Elaborate: Using the NCTM’s Illuminations website, http://illuminations.nctm.org/ActivityDetail.aspx?ID=70, students will complete the geometric solids activity in pairs. This activity will help them transition from concrete models in front of them that they can touch to more abstract models that can still be manipulated. Students will use strategies to count similar to those they will use on paper. Students will number the figures 16 on paper and simply write the number of faces, edges, and vertices they counted. Using the SMART board, pairs will come up and share the number of faces, edges, and vertices and how they counted them. The class will discuss how they could use similar strategies when looking at figures on paper. Using picture examples (similar to those on the TAKS test) on the whiteboard, students will share how to accurately count the faces, edges, and vertices using the strategies they have learned.
Evaluate: Throughout the lesson, students (as a group or pair) will be evaluate informally on their ability to correctly identify and count the faces, edges, and vertices of their own models and models on the computer. Prior to ending the math lesson, students will be formally evaluated independently. Students will be asked to label and count the faces, edges, and vertices of several (4) threedimensional figures.

Time
30 minutes
40 minutes
30 minutes
30 minutes
10 minutes

Extension: Using their poster board, students can work together to determine the relationship between the number of faces, edges, and vertices and the shape of the base.
Modifications: Students will create fewer threedimensional shapes (4 total). Students will be given a teachercreated chart to fill in.





Submitted by:

Patricia Fidler

Date:

April 22, 2010

Edited by:

Christina Garcia

Date:

April 28, 2010

Unit Name: GeoFashion: What are you wearing?

Unit Length: 6 weeks

Overview: Students will become familiar with the various design techniques used in commercials and ads. Students will discuss how these techniques are used to influence the feeling or message in an ad or commercial.

DESIRED RESULTS

TEKS and SEs
4.14B discuss how various design techniques influence the message presented in an ad

Critical Vocabulary:
persuasion; design techniques; font; pacing; advertising; texture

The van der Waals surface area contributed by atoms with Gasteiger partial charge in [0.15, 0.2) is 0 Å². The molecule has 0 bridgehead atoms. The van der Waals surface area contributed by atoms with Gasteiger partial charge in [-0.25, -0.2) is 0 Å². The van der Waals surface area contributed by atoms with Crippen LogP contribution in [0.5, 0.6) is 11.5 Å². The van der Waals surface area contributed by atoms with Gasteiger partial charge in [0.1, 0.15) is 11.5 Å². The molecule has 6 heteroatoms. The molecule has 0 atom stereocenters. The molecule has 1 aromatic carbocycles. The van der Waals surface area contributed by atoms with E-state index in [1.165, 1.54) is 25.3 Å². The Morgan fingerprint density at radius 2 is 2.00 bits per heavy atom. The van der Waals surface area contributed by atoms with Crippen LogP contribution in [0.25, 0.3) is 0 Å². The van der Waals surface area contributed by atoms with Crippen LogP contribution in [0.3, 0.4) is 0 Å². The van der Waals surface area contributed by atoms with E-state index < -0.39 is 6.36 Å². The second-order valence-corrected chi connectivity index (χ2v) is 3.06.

Enduring Understandings (Big Ideas)
Students will understand that advertising has been specifically designed to present a certain message or feeling to a consumer.

Essential Questions: How does color influence the feeling of an ad or commercial? Lines? Shapes? Music? Closeups? Pacing? Font? Does the same technique create the same message in all ads?

Learning Goals and Objectives
Students will be able to identify the design techniques used in an ad or commercial and how the use of these techniques influences the feeling of the ad.

Materials Needed
Magazine ads; videos of commericals; postits; chart paper

ASSESSMENT PLAN

Performance Tasks
Students will redesign an ad from class by changing at least two design techniques in the ad. Students will explain how the changes they made changed the feeling or message of the ad. Students will be assessed on their product using a rubric.

Other Evidence
Students are able to list the design techniques in the ads they analyzed and present their favorite one to class.
Students participate in the class discussion about the ads and are able to analyze the influence of different techniques on the ads as well as how techniques may have a different impact in different ads.

LEARNING PLAN

Day one:
Engage: Teacher will show students three different commercials (Prius http://www.youtube.com/watch?v=Tq4nrmnqY9o, Travelers http://www.youtube.com/watch?v=5G7bGBUlx2M, and Dawn soap http://www.youtube.com/watch?v=GGcZrqP4f98) and students will write how the commercial made them feel. Students will share their observations, which will be written on a class chart.